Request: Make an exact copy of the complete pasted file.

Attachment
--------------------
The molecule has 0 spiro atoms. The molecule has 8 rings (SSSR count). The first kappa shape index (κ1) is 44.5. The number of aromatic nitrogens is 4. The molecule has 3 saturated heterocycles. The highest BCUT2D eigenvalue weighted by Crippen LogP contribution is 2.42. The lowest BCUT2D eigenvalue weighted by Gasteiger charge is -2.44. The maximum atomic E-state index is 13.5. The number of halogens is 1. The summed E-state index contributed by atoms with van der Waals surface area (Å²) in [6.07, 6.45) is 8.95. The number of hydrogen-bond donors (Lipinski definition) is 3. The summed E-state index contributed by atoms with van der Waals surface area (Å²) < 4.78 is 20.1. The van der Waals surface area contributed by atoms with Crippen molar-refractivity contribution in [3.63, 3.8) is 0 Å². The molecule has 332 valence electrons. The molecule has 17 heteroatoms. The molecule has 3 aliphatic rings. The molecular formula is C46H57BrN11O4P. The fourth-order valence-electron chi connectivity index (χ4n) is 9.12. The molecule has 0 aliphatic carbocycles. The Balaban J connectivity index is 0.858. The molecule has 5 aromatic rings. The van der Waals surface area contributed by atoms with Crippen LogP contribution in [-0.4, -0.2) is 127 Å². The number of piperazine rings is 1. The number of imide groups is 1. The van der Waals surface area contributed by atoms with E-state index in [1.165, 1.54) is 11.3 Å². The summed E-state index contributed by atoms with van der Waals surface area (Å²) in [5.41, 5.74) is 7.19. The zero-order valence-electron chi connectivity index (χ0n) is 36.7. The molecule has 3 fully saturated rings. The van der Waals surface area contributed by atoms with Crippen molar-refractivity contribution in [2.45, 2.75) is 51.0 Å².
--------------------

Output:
The molecule has 0 spiro atoms. The molecule has 8 rings (SSSR count). The first kappa shape index (κ1) is 44.5. The number of aromatic nitrogens is 4. The molecule has 3 saturated heterocycles. The highest BCUT2D eigenvalue weighted by Crippen LogP contribution is 2.42. The lowest BCUT2D eigenvalue weighted by Gasteiger charge is -2.44. The maximum atomic E-state index is 13.5. The number of halogens is 1. The summed E-state index contributed by atoms with van der Waals surface area (Å²) in [6.07, 6.45) is 8.95. The number of hydrogen-bond donors (Lipinski definition) is 3. The summed E-state index contributed by atoms with van der Waals surface area (Å²) < 4.78 is 20.1. The van der Waals surface area contributed by atoms with Crippen molar-refractivity contribution in [3.63, 3.8) is 0 Å². The molecule has 332 valence electrons. The molecule has 17 heteroatoms. The molecule has 3 aliphatic rings. The molecular formula is C46H57BrN11O4P. The fourth-order valence-electron chi connectivity index (χ4n) is 9.12. The molecule has 0 aliphatic carbocycles. The Balaban J connectivity index is 0.858. The molecule has 5 aromatic rings. The van der Waals surface area contributed by atoms with Crippen LogP contribution in [-0.4, -0.2) is 127 Å². The number of piperazine rings is 1. The number of imide groups is 1. The van der Waals surface area contributed by atoms with E-state index in [1.165, 1.54) is 11.3 Å². The summed E-state index contributed by atoms with van der Waals surface area (Å²) in [5.41, 5.74) is 7.19. The zero-order valence-electron chi connectivity index (χ0n) is 36.7. The molecule has 3 fully saturated rings. The van der Waals surface area contributed by atoms with Crippen molar-refractivity contribution in [2.45, 2.75) is 51.0 Å².